The coronavirus primarily spreads through droplets when an infected person coughs or sneezes. People don't need to have symptoms to be contagious.
That means physical distancing measures such as working from home and in Ontario, staying at least two metres away from anyone they don't live with or have in their circle.
The City of Ottawa has made cloth face masks mandatory in indoor public settings.
Anyone who has symptoms or travelled recently outside Canada must self-isolate for at least 14 days.
Specifically in Ottawa, anyone waiting for a COVID-19 test result must self-isolate at least until they know the result.
The same goes for anyone in Ontario who's been in contact with someone who's tested positive or is presumed to have COVID-19.
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Ontario's Chief Medical Officer of Health strongly urges self-isolation for individuals who have weakened immune systems and Ottawa Public Health recommends people over 70 stay home as much as possible.
What are the symptoms of COVID-19?
COVID-19 can range from a cold-like illness to a severe lung infection, with common symptoms including fever, a dry cough, vomiting and the loss of taste or smell.
Less common symptoms include chills, headaches and pinkeye. The Ontario government says in rare cases, children can develop a rash.
If you have severe symptoms, call 911.
Where to get tested
In eastern Ontario:
Inuit in Ottawa can call the Akausivik Inuit Family Health Team at 613-740-0999 for service, including testing, in Inuktitut or English on weekdays.
Testing has also expanded for local residents and employees who work in the Eastern Ontario Health Unit area.
There is a drive-thru test centre in Casselman and assessment centres in Hawkesbury and Winchester that don't require people to call ahead.
Others in Rockland and Cornwall require an appointment.
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A COVID-19 assessment centre has opened in Alexandria, running Tuesdays and Thursdays by appointment only.
In Kingston, the Leon's Centre is now open from 9 a.m. to 4 p.m. every day, replacing the previous location at the Kingston Memorial Centre. Find it at Gate 2.
Napanee's test centre is open daily for people who call for an appointment.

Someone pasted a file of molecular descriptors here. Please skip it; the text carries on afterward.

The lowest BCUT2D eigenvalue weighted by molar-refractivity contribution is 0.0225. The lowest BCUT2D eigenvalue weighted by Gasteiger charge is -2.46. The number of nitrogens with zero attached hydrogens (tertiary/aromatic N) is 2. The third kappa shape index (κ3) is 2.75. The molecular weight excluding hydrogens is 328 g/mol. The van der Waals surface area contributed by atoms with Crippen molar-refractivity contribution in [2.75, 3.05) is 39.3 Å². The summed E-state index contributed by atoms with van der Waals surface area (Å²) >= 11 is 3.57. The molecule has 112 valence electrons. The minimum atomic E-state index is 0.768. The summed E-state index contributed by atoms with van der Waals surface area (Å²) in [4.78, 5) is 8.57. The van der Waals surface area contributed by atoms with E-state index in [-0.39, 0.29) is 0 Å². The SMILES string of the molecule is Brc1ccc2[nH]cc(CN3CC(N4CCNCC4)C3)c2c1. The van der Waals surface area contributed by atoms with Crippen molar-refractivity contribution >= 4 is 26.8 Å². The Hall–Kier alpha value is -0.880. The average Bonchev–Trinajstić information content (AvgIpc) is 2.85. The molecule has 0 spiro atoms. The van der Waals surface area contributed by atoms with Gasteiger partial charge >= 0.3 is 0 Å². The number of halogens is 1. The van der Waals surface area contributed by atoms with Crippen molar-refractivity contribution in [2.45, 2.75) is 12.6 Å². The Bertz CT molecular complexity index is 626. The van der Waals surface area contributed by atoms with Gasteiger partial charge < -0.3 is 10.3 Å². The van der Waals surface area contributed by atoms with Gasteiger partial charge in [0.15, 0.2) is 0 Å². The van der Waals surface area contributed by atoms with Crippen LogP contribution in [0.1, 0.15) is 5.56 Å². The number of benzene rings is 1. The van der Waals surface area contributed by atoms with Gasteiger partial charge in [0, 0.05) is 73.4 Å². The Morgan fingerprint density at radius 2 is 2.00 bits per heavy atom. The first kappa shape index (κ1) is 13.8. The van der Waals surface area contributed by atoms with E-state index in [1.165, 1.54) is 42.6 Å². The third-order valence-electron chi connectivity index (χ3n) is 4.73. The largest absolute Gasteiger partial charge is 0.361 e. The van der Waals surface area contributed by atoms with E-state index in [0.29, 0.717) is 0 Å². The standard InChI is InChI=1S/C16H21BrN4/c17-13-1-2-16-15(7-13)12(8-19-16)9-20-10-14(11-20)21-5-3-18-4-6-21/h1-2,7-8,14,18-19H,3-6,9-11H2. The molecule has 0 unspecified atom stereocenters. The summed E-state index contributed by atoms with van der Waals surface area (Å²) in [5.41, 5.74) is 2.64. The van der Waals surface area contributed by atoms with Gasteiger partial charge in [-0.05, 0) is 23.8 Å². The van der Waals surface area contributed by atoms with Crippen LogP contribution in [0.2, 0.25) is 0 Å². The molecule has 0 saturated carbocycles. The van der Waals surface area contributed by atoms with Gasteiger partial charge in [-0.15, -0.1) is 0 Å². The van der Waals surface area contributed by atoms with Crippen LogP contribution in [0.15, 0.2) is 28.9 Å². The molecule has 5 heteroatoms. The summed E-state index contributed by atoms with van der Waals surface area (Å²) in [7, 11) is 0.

The Leeds, Grenville and Lanark unit asks you to get tested if you have a symptom or concerns about exposure.
It has a walk-in site in Brockville open seven days a week at the Memorial Centre and testing sites in Smiths Falls and Almonte which require an appointment.
The public health unit in the Belleville area is asking people to call it, their family doctor or Telehealth if they have symptoms or questions.
You can arrange a test in Bancroft, Belleville or Trenton by calling the centre, or in Picton by texting or calling 613-813-6864.
Renfrew County is also providing pop-up and home testing under some circumstances. Residents without access to a family doctor can call 1-844-727-6404 to register for a test or if they have health questions, COVID-19-related or not.
If you're concerned about the coronavirus, take the self-assessment.
In western Quebec:
Outaouais residents should call 1-877-644-4545 if they have symptoms for further assistance.
Local communities have declared states of emergency, put in a curfew or both.
Akwesasne has opened a mobile COVID-19 test site available by appointment only. Anyone returning to Akwesasne who's been farther than 80 kilometres away is asked to self-isolate for 14 days.
Anyone in Tyendinaga who's interested in a test can call 613-967-3603 to talk to a nurse. The community's reopening plan that's now underway.
Kitigan Zibi is planning for an Aug. 29 election with changes depending on the status of the pandemic at that time.